Outer Reef 63

The New Outer Reef 63

The New Outer Reef 63 Pilothouse Yacht

The New Outer Reef 63 Pilothouse Yacht

When Outer Reef Yachts introduced its new 63–foot pilothouse yacht at this year’s Newport International Boat Show, it had no shortage of interest.  A steady stream of couples boarded to have a look. And why not? The 63 has features and finish standards at the top of its class. And with a sophisticated, ship–like profile, the boat is likely to gain its share of the larger, semi–displacement market.

Outer Reef Yachts is a unit of American Global Yacht Group, which also sells the Molokai Strait series of full–displacement steel–hull vessels and the Newport Sport Motor Yachts line of large, semi–custom yachts. The Molokai Strait series are intended as true blue–water voyagers, while the Outer Reef boats are aimed more at coastal cruising. The 63 has a wide range of features that will appeal to cruisers, from spacious cabins and abundant storage to standard features that include stabilization and a bow thruster.  The new boat has an overall length of 63 feet and 1 inch and a beam of 16 feet, 9 inches. With a displacement of 73,000 pounds, the 63 draws about 4 feet, 10 inches, which means shallower destinations can stay on the itinerary. Equipped with the standard C-9 ACERT diesels from Caterpillar, developing 503 horsepower, the 63 will cruise comfortably at any speed, from a long-range cruise of 7 knots all the way up to 15.4 knots (speeds north of 20 knots are attainable with the optional C-12 engines). At the lower speed, the 63 can cruise 2,500 miles (no reserve) on a single tank of fuel, and at the top end, it will burn about 48 gallons per hour

The Outer Reef 63 has a base price of $1.7 million, which includes a basic allowance for appliances and decorating but not for electronics. Hull number one, which was equipped with a full electronics suite and tender, was listed at $1.95 million.


You can board the 63 three different ways, depending on how it is moored. Stern–to, you simply step onto the teak swim platform and walk through a transom door into an open cockpit, one of the visible differences from the Outer Reef 58. This cockpit is perfect for fishing, watersports or sunning. A hatch in the sole leads to an enormous lazarette. As with all hatches on the 63, this one is fully finished, with gaskets and dual gas struts. At the forward bulkhead of the cockpit is a fully dogged hatch to an inner chamber that can be used as crew quarters, extra storage or work space. On hull number one, a small amount of the space was taken up by two 150–gallon supplemental fuel tanks.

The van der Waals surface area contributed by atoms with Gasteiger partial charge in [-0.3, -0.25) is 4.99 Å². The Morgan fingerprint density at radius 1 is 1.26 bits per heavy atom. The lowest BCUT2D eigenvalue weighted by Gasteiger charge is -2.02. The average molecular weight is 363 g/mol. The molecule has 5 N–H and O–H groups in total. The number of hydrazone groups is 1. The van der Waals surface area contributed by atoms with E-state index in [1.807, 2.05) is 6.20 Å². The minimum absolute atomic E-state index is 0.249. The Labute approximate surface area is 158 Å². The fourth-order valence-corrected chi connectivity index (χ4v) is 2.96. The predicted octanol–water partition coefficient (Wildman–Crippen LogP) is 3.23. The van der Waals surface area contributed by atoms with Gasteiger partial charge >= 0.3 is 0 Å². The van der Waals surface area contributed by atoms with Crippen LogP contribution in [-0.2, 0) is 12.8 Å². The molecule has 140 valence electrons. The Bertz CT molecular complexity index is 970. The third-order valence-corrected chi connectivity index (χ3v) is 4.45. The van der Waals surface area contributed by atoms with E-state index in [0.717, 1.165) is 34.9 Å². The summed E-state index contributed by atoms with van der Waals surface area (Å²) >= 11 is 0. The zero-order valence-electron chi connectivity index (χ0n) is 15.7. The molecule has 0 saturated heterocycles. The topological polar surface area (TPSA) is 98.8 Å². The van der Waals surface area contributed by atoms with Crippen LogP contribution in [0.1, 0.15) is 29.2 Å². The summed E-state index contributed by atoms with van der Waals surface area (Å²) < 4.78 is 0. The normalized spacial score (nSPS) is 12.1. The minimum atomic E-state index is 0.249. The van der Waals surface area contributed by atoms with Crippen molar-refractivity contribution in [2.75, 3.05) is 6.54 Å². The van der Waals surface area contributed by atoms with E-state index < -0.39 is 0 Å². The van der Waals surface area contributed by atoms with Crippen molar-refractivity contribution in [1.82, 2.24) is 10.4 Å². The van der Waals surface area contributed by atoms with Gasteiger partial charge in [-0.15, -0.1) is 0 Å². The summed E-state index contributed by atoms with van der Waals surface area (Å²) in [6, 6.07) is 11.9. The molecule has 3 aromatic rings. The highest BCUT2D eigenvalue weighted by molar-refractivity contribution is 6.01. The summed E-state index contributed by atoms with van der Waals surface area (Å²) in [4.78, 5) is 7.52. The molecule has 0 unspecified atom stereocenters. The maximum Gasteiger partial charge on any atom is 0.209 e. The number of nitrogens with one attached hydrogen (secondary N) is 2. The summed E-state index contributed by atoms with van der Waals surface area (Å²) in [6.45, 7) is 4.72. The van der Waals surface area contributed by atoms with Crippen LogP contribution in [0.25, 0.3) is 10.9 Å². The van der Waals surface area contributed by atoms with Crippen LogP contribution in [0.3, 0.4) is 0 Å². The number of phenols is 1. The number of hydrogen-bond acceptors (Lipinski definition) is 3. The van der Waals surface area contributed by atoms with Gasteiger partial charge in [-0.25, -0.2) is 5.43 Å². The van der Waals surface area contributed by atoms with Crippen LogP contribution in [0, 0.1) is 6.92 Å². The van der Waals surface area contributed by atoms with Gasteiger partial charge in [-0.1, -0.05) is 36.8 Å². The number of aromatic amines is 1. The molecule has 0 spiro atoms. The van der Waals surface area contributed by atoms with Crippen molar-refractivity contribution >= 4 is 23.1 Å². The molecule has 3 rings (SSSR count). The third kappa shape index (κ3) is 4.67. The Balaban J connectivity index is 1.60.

The open saloon features plenty of room.

The open saloon features plenty of room.

From the outer cockpit you step up to the main deck, which is protected by an overhang from the boat deck above. Nicely cushioned benches lined the aft bulkhead, and there was enough room to install a small dining table here, too. Along the forward bulkhead, which is the entrance to the salon, a stainless steel ladder to starboard runs up to the boat deck, and to port there is room for a wet bar or cabinets. Wide, covered side decks lead forward to the wing doors of the pilothouse and then forward to the Portuguese bridge.


Step through double doors into the salon, and you can settle down in the warm, teak–finished atmosphere, maybe in one of the leather armchairs to starboard or stretched out on the L–shape settee to port. Either way, they’re positioned so you can enjoy watching a movie on the large, flat–panel TV built into the bulkhead that separates the salon from the raised galley forward.

The galley is on the pilothouse level and features full-size appliances and granite counters.

The galley is on the pilothouse level and features full-size appliances and granite counters.

The teak woodwork is finely crafted and hand–rubbed to a light finish. Large windows on both sides and aft further brighten and balance the salon. Overhead handholds ensure security in a seaway. A few steps up the starboard passageway take you to the galley, where the honey–finished teak is complemented by dark marble surfaces and stainless steel appliances. Although the 63 isn’t intended for ocean crossings, the galley has the capability to let owners be fully self–sufficient for long periods of time, with lots of storage and prep space, in addition to a dishwasher, trash compactor, a large range and oven and a full–size refrigerator. A wide, deep stainless steel sink against the port bulkhead has a large window right above it. While the galley is on the same level as the pilothouse and a fully separate space, the two could be further isolated with the fitting of a door – perhaps a slider – between them.

Inside the pilothouse, there is the usual settee and table aft and to port and the helm centered forward, with a Stidd chair and a large, teak, destroyer–style wheel. Three large windows forward and large windows to either side give the helmsman tremendous visibility. The dash panel has room for several large screens, and there are flat surfaces on both sides for laptops and printers, along with storage for charts and room for computers below the helm.